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Board of Advisors

The National Center Board of Advisors is a labor-management board with a balanced membership of higher education administrators and union leaders. The Board meets semi-annually to provide guidance to the Executive Director in the functioning of the National Center, to help maintain a cooperative dialogue among labor representatives and administrators in higher education, and to provide ideas and support for the National Center’s initiatives including an annual conference and the Directory of Faculty Contracts and Bargaining Agents.

Candi Churchill, Executive Director, United Faculty of Florida-NEA-AFT. Candi started out with UFF as a local leader with Graduate Assistants United (the UF chapter) in 2000 as a UFF Senator, Steward for Sociology and Chair of the Health Insurance campaign. She began working professionally for UFF in 2002 when all 11 university faculty chapters were threatened with decertification by the Jeb administration’s devolution of the State University System. That campaign yielded over 70% support from faculty at all the universities and two re-certification elections at UWF and FSU (which both yielded over 94% yes votes). From 2006-2021, she was a Service Unit Director working with chapters to strengthen capacity and grow membership, as well as providing trainings, handling arbitrations and impasse, and supporting members facing crises. She enjoys time hiking in the mountains, swimming in North Florida’s beautiful springs, playing board games, and organizing in movements for women’s liberation and building the voice and power of workers.

Michael Eagen is associate provost for academic personnel at the University of Massachusetts – Amherst where he oversees academic human resources and faculty collective bargaining. Prior to joining UMASS, Michael served as the director of faculty and staff labor relations for the University of Connecticut, where he provided leadership and direction for the university’s employee relations and collective bargaining functions. He also served as counsel for labor and employment within UConn’s Office of the General Counsel. Eagen received his B.A. in economics from the University of Connecticut and his J.D., cum laude, from Western New England University School of Law.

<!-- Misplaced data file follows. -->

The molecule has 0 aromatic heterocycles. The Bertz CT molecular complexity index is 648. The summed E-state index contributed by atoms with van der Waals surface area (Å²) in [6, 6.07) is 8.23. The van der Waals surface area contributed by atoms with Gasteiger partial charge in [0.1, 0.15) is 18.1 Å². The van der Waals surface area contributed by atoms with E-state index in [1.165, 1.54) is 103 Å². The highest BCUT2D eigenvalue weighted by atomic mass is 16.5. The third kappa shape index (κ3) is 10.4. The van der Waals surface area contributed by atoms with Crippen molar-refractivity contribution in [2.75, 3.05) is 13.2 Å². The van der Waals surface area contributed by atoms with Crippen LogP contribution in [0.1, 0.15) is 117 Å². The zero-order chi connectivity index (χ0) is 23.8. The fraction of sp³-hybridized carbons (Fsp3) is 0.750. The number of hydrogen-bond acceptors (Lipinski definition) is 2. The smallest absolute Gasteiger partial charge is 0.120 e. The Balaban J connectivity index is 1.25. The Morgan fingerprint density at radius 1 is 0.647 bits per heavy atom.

Daniel Greenstein, Chancellor, Pennsylvania State System of Higher Education (PASSHE). Dr. Daniel Greenstein became the fifth chancellor of Pennsylvania’s State System of Higher Education on September 4, 2018. In that role, he serves as chief executive officer of the State System, which operates Pennsylvania’s 14 public universities, serving nearly 100,000 degree-seeking students and thousands more enrolled in certificate and other career-development programs.‚Äč The chancellor works with the Board of Governors to recommend and develop overall policies for the System. Greenstein previously led the Postsecondary Success strategy at the Bill and Melinda Gates Foundation, where he worked with other higher education leaders across the country on initiatives designed to raise educational-attainment levels and to promote economic mobility, especially among low-income and minority students. He developed and implemented a national strategy for increasing the number of degrees awarded and for reducing the attainment gaps among majority and non-majority students at U.S. colleges and universities. Before joining the foundation, Greenstein was Vice Provost for Academic Planning and Programs for the University of California (UC) system. In that role, he oversaw system-wide academic planning and programs, including the University of California Press; the California Digital Library; the UC system’s Education Abroad Program; internship programs in Washington, D.C., and Sacramento; and UC Online Education. Greenstein has created and led several internet-based academic information services in the United States and the United Kingdom, and served on boards and acted in strategic consulting roles for educational, cultural heritage, and information organizations. He began his academic career as a senior lecturer in Modern History at Glasgow University in Scotland. He holds both bachelor’s and master’s degrees from the University of Pennsylvania and a D.Phil. from the University of Oxford.

Jenny Ho is a mother of three and the Assistant Director of Research and Collective Bargaining for the American Federation of State, County and Municipal Employees (AFSCME) International Union. Jenny has over a decade of experience in the labor movement. She has previously served as the Director of Advocacy for the Washington Federation of State Employees (WFSE), a Labor Economist for AFSCME International, a strategic researcher for the United Food and Commercial Workers Union (UFCW), and a community organizer for the Service Employees International Union (SEIU). Jenny has a master's in Public Administration from Cornell University, in which she completed her graduate research on organizing Asian American workers.